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Enjoy homegrown, nutrient-packed greens all summer long with Malabar spinach. This heat-loving tropical vine grows with gusto while its cool-temperature-loving counterparts are turning bitter and heading for the compost pile. Thanks to heart-shape dark green leaves that taste like spinach and provide calcium, iron, and vitamins A and C, this vine is both nutritious and decorative. Grow it on a sturdy trellis, and it will provide structure in the garden along with bounty for the table. It also thrives in large containers or hanging baskets.
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Growing Malabar Spinach in Vegetable Gardens
Don't hesitate to add Malabar spinach to perennial beds and annual borders. Like a handful of other vegetables, this good-looking green will add to the aesthetic of the space while providing health-enhancing produce. Other great vegetables for ornamental gardens include 'Bright Lights' Swiss chard, a leafy green prized for its nutrient content that boasts flashy red, orange, and yellow stems. Both the leaves and stems are edible. With their feathery tops, carrots also make great ornamental garden companions. So do miniature pepper plants, which are typically more compact than their sweet pepper relatives.
Malabar Spinach Care
Malabar spinach grows best in rich, moist, well-drained soil and full sun, although it will tolerate light shade. This plant does not like frost, nor does it perform well if nighttime temperatures consistently dip below 59°F. It requires consistent moisture to prevent flowering at summer's end, which causes the leaves to turn bitter.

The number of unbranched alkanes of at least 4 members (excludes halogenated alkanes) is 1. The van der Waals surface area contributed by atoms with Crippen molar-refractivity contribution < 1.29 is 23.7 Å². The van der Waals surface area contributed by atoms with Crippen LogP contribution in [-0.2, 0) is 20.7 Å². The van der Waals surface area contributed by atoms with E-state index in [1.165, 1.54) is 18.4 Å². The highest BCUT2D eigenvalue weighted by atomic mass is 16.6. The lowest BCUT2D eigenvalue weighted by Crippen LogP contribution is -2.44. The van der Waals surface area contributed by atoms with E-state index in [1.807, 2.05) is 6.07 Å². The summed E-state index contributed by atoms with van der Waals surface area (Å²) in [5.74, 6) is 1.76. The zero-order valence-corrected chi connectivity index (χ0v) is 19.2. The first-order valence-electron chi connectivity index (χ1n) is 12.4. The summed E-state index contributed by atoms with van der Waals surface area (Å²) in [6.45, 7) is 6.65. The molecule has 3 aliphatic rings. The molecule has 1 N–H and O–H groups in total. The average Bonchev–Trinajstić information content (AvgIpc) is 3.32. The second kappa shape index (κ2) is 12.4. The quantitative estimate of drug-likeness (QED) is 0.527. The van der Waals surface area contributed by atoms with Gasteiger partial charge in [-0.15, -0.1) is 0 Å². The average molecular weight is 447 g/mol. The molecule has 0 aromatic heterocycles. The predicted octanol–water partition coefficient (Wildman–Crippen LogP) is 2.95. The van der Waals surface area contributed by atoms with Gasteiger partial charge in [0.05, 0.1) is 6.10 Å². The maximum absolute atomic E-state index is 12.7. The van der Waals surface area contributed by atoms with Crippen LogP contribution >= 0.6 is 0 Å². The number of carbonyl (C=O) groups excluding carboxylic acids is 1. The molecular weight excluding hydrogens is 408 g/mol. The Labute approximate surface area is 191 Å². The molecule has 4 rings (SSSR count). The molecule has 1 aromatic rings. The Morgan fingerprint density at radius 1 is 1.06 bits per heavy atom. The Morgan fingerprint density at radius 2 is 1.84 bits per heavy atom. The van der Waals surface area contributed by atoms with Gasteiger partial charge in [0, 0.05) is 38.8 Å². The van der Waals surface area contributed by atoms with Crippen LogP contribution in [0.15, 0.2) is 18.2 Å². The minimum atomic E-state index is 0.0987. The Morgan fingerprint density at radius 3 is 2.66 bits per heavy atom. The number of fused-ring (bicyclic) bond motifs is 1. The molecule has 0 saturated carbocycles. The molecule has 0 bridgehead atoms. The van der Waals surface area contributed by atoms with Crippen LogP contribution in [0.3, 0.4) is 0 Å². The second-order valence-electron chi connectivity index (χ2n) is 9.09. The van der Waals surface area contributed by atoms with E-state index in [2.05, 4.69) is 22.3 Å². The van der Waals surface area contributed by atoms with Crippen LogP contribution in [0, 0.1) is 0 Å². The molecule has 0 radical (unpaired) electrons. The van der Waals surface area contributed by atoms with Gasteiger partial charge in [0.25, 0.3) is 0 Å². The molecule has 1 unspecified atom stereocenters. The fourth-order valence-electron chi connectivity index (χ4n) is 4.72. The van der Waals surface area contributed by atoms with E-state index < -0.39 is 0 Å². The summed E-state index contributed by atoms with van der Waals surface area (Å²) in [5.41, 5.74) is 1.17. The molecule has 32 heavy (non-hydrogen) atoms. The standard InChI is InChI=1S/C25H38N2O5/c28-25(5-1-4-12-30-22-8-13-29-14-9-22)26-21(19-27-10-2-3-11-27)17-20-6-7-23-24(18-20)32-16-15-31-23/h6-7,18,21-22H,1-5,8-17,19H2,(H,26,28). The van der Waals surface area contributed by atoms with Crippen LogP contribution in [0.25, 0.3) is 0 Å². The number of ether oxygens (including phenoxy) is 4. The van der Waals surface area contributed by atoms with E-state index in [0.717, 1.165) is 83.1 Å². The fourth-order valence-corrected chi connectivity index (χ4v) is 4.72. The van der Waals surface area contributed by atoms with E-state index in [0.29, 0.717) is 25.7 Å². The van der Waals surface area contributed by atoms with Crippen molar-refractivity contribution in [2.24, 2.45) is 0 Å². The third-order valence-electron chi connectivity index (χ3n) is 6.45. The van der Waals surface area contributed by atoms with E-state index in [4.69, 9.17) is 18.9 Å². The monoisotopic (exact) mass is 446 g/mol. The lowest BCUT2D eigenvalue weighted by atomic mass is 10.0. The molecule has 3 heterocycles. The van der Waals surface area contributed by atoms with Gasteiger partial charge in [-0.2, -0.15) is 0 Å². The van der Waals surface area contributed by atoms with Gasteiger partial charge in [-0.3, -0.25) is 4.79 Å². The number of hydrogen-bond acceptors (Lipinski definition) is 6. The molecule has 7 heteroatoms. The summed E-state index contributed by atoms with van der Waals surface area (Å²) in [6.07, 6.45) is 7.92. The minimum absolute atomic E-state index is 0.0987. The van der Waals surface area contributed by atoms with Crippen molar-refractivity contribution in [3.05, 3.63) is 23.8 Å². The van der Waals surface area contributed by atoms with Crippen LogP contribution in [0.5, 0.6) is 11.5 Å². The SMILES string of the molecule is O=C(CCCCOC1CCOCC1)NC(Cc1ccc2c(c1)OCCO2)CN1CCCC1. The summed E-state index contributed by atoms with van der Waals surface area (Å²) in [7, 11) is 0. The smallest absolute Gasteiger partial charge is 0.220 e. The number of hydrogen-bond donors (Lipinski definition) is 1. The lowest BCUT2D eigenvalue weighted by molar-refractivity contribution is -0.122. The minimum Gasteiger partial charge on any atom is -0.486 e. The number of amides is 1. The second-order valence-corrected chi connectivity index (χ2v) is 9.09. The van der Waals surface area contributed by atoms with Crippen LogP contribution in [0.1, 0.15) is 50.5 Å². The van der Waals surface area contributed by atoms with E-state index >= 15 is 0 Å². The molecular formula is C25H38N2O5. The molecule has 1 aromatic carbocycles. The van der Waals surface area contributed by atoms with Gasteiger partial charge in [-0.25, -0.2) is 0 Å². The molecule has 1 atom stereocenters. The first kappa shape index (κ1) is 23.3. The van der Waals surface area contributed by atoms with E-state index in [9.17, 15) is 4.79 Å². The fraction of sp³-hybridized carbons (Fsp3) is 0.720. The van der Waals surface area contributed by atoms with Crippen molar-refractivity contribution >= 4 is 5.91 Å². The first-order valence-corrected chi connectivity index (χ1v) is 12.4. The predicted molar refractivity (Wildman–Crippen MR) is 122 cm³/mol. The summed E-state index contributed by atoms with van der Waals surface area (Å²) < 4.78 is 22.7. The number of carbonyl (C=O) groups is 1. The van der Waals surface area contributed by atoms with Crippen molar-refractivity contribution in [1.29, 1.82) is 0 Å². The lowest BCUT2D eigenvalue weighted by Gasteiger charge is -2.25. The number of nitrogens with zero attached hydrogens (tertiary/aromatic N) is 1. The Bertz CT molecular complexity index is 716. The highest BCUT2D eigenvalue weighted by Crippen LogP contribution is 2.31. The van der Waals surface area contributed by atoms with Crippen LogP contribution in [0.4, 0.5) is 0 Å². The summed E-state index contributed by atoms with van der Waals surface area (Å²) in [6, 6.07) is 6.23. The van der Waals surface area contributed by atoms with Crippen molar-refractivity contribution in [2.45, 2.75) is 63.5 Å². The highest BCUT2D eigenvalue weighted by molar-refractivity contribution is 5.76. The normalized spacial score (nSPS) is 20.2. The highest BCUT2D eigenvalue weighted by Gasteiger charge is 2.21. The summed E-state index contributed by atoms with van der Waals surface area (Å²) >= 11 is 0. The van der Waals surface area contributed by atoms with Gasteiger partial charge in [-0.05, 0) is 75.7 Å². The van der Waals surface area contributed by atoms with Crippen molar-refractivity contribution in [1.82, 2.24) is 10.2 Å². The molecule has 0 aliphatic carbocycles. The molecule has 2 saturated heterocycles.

Plant Malabar spinach from seed sown directly in the garden after the chance of frost has passed. It can also be started indoors 6 to 8 weeks before the last average frost. Malabar spinach takes 2 to 3 weeks to germinate. Hasten germination by scarifying the seeds, which means rubbing the seeds between two pieces of sandpaper to rough up the seed coat. Malabar spinach grows slowly when air temperatures are cool, but as soon as summer heat sets in it extends its vining stems at a rapid rate.
Shortly after planting, provide a sturdy climbing support—trellis, arbor, or fence—for your vining plants. (Two plants will serve a family's vegetable needs for the summer and fall growing season.) Once the vines begin to grow, weave them around the support so they can climb up the structure. Begin harvesting young leaves and tender shoot tips—which will be more tender than mature ones—about 55 days after seeding. Continue harvesting through summer.